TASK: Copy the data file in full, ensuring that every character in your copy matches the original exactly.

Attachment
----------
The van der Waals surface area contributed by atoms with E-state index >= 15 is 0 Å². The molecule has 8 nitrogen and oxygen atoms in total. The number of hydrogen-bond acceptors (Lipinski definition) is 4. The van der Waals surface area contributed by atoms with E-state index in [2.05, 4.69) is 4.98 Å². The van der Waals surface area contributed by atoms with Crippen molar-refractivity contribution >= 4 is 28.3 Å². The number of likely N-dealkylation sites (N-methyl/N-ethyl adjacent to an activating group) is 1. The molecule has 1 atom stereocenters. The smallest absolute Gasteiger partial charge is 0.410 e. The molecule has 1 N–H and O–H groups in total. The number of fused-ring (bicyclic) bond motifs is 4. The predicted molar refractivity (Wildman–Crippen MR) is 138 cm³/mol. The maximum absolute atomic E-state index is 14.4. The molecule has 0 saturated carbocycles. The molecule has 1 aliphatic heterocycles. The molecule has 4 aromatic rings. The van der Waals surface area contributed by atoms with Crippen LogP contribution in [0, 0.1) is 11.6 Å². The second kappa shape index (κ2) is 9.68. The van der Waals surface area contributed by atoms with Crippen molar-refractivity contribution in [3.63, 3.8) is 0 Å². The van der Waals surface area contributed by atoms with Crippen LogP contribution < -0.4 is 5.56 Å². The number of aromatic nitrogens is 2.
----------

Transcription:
The van der Waals surface area contributed by atoms with E-state index >= 15 is 0 Å². The molecule has 8 nitrogen and oxygen atoms in total. The number of hydrogen-bond acceptors (Lipinski definition) is 4. The van der Waals surface area contributed by atoms with E-state index in [2.05, 4.69) is 4.98 Å². The van der Waals surface area contributed by atoms with Crippen molar-refractivity contribution >= 4 is 28.3 Å². The number of likely N-dealkylation sites (N-methyl/N-ethyl adjacent to an activating group) is 1. The molecule has 1 atom stereocenters. The smallest absolute Gasteiger partial charge is 0.410 e. The molecule has 1 N–H and O–H groups in total. The number of fused-ring (bicyclic) bond motifs is 4. The predicted molar refractivity (Wildman–Crippen MR) is 138 cm³/mol. The maximum absolute atomic E-state index is 14.4. The molecule has 0 saturated carbocycles. The molecule has 1 aliphatic heterocycles. The molecule has 4 aromatic rings. The van der Waals surface area contributed by atoms with Crippen LogP contribution in [0, 0.1) is 11.6 Å². The second kappa shape index (κ2) is 9.68. The van der Waals surface area contributed by atoms with Crippen molar-refractivity contribution in [3.63, 3.8) is 0 Å². The van der Waals surface area contributed by atoms with Crippen LogP contribution < -0.4 is 5.56 Å². The number of aromatic nitrogens is 2.